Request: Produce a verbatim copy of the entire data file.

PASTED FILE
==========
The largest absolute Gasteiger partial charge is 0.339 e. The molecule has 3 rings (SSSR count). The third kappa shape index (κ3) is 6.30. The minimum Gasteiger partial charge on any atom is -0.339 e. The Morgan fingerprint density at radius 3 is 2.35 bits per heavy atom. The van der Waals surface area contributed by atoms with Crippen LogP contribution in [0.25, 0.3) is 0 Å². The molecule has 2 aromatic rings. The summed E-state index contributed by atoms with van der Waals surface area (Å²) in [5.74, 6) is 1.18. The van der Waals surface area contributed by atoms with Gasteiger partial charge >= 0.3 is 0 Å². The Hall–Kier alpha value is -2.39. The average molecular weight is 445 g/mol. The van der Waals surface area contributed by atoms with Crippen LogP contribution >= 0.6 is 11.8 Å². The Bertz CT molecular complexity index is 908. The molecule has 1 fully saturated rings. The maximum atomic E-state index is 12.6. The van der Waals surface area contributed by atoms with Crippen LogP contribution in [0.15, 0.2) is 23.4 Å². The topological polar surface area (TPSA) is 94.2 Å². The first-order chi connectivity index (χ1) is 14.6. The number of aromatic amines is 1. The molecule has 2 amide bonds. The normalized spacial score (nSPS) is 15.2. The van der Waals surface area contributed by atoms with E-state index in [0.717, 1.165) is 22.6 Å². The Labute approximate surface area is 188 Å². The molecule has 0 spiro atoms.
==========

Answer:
The largest absolute Gasteiger partial charge is 0.339 e. The molecule has 3 rings (SSSR count). The third kappa shape index (κ3) is 6.30. The minimum Gasteiger partial charge on any atom is -0.339 e. The Morgan fingerprint density at radius 3 is 2.35 bits per heavy atom. The van der Waals surface area contributed by atoms with Crippen LogP contribution in [0.25, 0.3) is 0 Å². The molecule has 2 aromatic rings. The summed E-state index contributed by atoms with van der Waals surface area (Å²) in [5.74, 6) is 1.18. The van der Waals surface area contributed by atoms with Gasteiger partial charge >= 0.3 is 0 Å². The Hall–Kier alpha value is -2.39. The average molecular weight is 445 g/mol. The van der Waals surface area contributed by atoms with Crippen LogP contribution >= 0.6 is 11.8 Å². The Bertz CT molecular complexity index is 908. The molecule has 1 fully saturated rings. The maximum atomic E-state index is 12.6. The van der Waals surface area contributed by atoms with Crippen LogP contribution in [0.15, 0.2) is 23.4 Å². The topological polar surface area (TPSA) is 94.2 Å². The first-order chi connectivity index (χ1) is 14.6. The number of aromatic amines is 1. The molecule has 2 amide bonds. The normalized spacial score (nSPS) is 15.2. The van der Waals surface area contributed by atoms with E-state index in [0.717, 1.165) is 22.6 Å². The Labute approximate surface area is 188 Å². The molecule has 0 spiro atoms.